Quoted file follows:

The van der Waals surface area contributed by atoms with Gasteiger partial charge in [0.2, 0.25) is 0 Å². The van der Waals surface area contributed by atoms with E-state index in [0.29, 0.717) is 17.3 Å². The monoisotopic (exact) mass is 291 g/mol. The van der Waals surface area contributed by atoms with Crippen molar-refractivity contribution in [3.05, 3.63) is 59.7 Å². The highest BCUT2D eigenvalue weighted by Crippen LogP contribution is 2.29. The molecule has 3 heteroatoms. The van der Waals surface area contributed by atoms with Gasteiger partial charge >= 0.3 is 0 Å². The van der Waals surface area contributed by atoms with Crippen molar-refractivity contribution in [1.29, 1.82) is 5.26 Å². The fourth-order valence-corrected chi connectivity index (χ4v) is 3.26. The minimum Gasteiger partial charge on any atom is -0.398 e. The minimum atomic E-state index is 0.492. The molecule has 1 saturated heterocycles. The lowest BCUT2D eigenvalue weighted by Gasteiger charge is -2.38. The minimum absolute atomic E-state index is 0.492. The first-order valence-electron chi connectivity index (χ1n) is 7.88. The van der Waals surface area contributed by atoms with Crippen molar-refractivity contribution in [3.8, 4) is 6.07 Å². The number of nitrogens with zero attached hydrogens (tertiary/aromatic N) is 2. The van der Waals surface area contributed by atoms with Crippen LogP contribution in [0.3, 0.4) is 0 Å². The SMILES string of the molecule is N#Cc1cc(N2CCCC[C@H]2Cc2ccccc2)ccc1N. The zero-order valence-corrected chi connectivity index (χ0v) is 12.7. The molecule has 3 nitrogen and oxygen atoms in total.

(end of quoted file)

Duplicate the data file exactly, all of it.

The van der Waals surface area contributed by atoms with Gasteiger partial charge in [0.2, 0.25) is 0 Å². The van der Waals surface area contributed by atoms with E-state index in [0.29, 0.717) is 17.3 Å². The monoisotopic (exact) mass is 291 g/mol. The van der Waals surface area contributed by atoms with Crippen molar-refractivity contribution in [3.05, 3.63) is 59.7 Å². The highest BCUT2D eigenvalue weighted by Crippen LogP contribution is 2.29. The molecule has 3 heteroatoms. The van der Waals surface area contributed by atoms with Gasteiger partial charge >= 0.3 is 0 Å². The van der Waals surface area contributed by atoms with Crippen molar-refractivity contribution in [1.29, 1.82) is 5.26 Å². The fourth-order valence-corrected chi connectivity index (χ4v) is 3.26. The minimum Gasteiger partial charge on any atom is -0.398 e. The minimum atomic E-state index is 0.492. The molecule has 1 saturated heterocycles. The lowest BCUT2D eigenvalue weighted by Gasteiger charge is -2.38. The minimum absolute atomic E-state index is 0.492. The first-order valence-electron chi connectivity index (χ1n) is 7.88. The van der Waals surface area contributed by atoms with Crippen molar-refractivity contribution in [3.8, 4) is 6.07 Å². The number of nitrogens with zero attached hydrogens (tertiary/aromatic N) is 2. The van der Waals surface area contributed by atoms with Crippen LogP contribution in [0.3, 0.4) is 0 Å². The SMILES string of the molecule is N#Cc1cc(N2CCCC[C@H]2Cc2ccccc2)ccc1N. The zero-order valence-corrected chi connectivity index (χ0v) is 12.7. The molecule has 3 nitrogen and oxygen atoms in total.